New research as part of the TILDA (The Irish Longitudinal Study on Ageing in Trinity College Dublin) shows that 10% of adults aged 50 and over in Ireland, the equivalent to 120,000 older adults, have type 2 diabetes, rising to 16% in those aged 80 and over. The study from the Irish Longitudinal Study on Ageing further reveals that one in ten cases of the disease are undiagnosed in this population. A further 5.5% of the older population have pre-diabetes, placing them at increased risk of developing type 2 diabetes in the future.
The good news is that if you have prediabetes it can be reversed or Type 2 can be managed easily through diet. I give some tips on doing this below.
1 in 10 of the population aged over 50 in Ireland had diabetes, the equivalent to 120,000 people aged over 50 in Ireland. The majority had their diabetes diagnosed but a substantial proportion of those with diabetes were undiagnosed (1 in 10).
The prevalence of pre-diabetes was 5.5%. These people are at increased risk of developing diabetes.
Type 2 diabetes was more common in men (12%) than women (7%) and increased with age from 5% in 50-59 year olds to 16% in those aged 80+.
There is a strong relationship between being male and both diabetes and pre-diabetes. A self-reported history of hypertension and being centrally obese also had strong relationships with both diabetes and pre-diabetes.
There was a strong relationship with increasing age, a self-reported history of high cholesterol, having poor or fair self-rated health and reporting low levels of physical activity with having diabetes.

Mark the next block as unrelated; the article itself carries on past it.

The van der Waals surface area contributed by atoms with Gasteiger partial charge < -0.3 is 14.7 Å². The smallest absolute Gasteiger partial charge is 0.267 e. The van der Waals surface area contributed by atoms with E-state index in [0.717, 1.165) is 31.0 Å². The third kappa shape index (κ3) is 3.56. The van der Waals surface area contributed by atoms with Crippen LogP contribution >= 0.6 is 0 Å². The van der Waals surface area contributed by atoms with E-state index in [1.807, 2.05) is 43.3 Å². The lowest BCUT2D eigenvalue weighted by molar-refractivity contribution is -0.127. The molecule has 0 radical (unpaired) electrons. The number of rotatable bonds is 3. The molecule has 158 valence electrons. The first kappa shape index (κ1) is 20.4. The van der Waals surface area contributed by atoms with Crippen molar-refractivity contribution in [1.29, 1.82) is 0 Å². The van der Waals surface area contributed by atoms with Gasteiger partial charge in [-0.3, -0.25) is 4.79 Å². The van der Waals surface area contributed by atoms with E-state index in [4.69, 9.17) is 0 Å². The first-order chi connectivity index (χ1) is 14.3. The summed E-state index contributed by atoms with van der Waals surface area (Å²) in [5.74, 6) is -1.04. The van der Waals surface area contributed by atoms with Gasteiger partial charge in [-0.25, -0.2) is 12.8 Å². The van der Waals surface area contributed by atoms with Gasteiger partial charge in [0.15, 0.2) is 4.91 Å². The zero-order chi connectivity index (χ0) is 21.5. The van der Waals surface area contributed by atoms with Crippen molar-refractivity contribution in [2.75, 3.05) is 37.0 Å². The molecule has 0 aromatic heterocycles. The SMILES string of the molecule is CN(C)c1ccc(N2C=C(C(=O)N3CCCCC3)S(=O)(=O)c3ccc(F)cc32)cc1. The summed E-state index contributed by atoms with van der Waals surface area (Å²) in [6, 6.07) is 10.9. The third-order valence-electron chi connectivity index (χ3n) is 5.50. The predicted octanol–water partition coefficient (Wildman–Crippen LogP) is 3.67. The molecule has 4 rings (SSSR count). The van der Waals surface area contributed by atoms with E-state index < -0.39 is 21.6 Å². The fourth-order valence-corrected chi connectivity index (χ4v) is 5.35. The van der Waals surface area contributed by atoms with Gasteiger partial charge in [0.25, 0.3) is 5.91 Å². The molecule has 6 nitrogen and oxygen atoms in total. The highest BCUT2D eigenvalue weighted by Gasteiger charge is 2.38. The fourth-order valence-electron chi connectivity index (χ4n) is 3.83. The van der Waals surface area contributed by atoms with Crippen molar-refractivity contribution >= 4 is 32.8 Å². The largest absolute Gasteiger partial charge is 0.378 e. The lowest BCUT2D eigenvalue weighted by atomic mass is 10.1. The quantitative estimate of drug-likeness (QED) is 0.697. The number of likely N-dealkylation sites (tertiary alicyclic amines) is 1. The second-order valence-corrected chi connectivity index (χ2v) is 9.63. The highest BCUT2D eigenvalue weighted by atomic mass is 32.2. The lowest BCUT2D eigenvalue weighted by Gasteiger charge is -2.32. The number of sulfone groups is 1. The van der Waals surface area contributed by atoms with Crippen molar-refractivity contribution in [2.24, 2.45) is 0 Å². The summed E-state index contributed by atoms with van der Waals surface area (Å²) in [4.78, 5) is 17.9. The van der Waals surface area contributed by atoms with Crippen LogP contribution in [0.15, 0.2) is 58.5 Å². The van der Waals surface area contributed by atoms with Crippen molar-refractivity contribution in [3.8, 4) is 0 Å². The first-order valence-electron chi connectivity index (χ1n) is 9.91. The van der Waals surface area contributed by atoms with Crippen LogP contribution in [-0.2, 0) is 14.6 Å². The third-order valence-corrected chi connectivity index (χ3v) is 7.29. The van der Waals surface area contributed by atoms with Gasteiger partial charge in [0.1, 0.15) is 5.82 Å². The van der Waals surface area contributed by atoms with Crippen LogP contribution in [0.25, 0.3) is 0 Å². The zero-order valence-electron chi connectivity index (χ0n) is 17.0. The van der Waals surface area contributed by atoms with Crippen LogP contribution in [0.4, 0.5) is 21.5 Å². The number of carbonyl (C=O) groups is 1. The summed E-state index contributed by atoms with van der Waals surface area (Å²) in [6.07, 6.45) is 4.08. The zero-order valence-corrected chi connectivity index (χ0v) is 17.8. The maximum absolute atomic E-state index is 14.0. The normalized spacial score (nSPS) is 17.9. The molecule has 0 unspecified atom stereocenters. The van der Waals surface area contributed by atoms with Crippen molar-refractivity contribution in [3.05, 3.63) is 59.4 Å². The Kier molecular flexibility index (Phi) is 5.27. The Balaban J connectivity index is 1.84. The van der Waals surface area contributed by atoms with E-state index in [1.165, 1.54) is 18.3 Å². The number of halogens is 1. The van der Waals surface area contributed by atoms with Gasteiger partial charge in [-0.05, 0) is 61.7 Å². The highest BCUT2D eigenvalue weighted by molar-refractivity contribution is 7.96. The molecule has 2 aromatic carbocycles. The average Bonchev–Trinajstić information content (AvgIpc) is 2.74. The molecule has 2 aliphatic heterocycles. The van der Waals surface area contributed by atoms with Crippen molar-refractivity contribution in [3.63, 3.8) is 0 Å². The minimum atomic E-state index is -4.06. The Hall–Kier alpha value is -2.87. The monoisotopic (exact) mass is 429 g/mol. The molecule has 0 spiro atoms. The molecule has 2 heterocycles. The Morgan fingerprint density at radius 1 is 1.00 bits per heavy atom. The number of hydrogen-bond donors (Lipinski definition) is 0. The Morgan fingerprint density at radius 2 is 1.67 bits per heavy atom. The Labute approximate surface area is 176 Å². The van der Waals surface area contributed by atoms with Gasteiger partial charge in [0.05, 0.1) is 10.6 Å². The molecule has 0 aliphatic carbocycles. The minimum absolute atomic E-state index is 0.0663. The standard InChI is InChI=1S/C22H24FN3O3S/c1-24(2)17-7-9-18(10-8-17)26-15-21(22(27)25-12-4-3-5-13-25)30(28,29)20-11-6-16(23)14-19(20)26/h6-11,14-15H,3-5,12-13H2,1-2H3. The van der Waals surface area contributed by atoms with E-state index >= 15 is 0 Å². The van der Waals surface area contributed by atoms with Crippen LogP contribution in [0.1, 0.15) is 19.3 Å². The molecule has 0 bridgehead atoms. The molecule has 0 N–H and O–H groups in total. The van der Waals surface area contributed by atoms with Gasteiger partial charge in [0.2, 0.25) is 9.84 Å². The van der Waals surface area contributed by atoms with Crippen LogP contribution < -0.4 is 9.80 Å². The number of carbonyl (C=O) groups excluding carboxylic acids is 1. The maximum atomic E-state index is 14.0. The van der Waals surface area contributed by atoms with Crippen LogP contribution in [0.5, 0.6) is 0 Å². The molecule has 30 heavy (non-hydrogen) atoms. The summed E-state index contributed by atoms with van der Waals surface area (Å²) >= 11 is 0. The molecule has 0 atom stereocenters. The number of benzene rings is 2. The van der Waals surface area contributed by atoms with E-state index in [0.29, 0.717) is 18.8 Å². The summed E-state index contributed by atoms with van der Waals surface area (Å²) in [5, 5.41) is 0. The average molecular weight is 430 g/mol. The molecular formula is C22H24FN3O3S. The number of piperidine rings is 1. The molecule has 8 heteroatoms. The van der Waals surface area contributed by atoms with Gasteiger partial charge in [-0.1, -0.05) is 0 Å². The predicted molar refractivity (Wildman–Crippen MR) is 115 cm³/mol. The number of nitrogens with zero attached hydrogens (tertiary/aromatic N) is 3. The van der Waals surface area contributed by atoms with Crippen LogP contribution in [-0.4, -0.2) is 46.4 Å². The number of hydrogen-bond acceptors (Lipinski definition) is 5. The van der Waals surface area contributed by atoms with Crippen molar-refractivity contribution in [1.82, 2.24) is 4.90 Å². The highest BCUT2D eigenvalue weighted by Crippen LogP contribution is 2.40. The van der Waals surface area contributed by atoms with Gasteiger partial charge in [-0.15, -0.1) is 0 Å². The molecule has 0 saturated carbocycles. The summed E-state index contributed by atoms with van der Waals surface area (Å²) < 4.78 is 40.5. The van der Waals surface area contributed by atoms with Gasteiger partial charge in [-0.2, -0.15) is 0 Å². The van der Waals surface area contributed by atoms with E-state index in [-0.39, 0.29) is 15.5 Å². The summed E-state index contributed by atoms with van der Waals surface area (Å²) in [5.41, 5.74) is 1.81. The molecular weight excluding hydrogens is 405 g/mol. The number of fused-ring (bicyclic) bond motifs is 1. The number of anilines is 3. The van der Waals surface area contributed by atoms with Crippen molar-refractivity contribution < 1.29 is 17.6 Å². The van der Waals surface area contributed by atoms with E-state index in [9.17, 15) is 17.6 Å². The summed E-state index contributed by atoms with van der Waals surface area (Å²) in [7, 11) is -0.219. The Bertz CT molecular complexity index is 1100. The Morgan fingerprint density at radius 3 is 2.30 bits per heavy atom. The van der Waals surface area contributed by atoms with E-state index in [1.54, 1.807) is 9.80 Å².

Undiagnosed type 2 diabetes was more common outside of Dublin; compared to those living in Dublin city or county, persons living in other urban or rural areas were more likely to have undiagnosed diabetes.
Private health insurance holders were less likely to have undiagnosed diabetes compared to those with neither public nor private medical costs cover.
This research is unique because it provides the first national prevalence of diagnosed, undiagnosed and pre-diabetes in older Irish adults and shows that our rates of diabetes are similar to those of other European countries.
Type 2 diabetes is a leading cause of death and disability in Ireland and internationally. Diabetes is associated with an increased risk of heart attacks, heart failure, kidney disease and falls, resulting in disability, loss of independence and early mortality. Consequently, diabetes accounts for approximately 10% of Irish healthcare expenditure.
When you have Type 2 diabetes your nutritional needs are the same as everyone else—no special foods or complicated diets are needed. The key to eating well with diabetes is:
- eating regularly,
- watching your serving size
- following a healthy eating plan that is low in refined sugars and fat.
This means choosing lower fat options when eating meat, poultry, dairy products and spreads, enjoying a good variety of fresh fruit and vegetables (best source of Fibre), getting the majority of your energy from unrefined and whole grain starches (e.g. potatoes and wholegrain bread and cereals) and keeping high sugar, high fat foods as treats only.
Exercise is also important so try your best to include some form of exercise in your day.
Check out my previous blog articles on fat intake and protein intake to help you manage these easily on a day to day basis.
Finally, a staggering 35% of people over the age of 50 are obese in Ireland today! Another 44% are overweight! So almost 80% of the over 50 population are suffering from or at a severe risk of Type 2 diabetes! So the best way of getting out of these statistics is losing weight by managing your fat and sugar and calorie intake as well as exercising.
All our meals are designed to help you to do this so you don’t have to think about it. Even our desserts are healthy with no added sugar, low in fat and high in protein.
Lifekitchen.ie is a subscription based healthy meal service and will be available from Feb onwards for delivery anywhere in Ireland.
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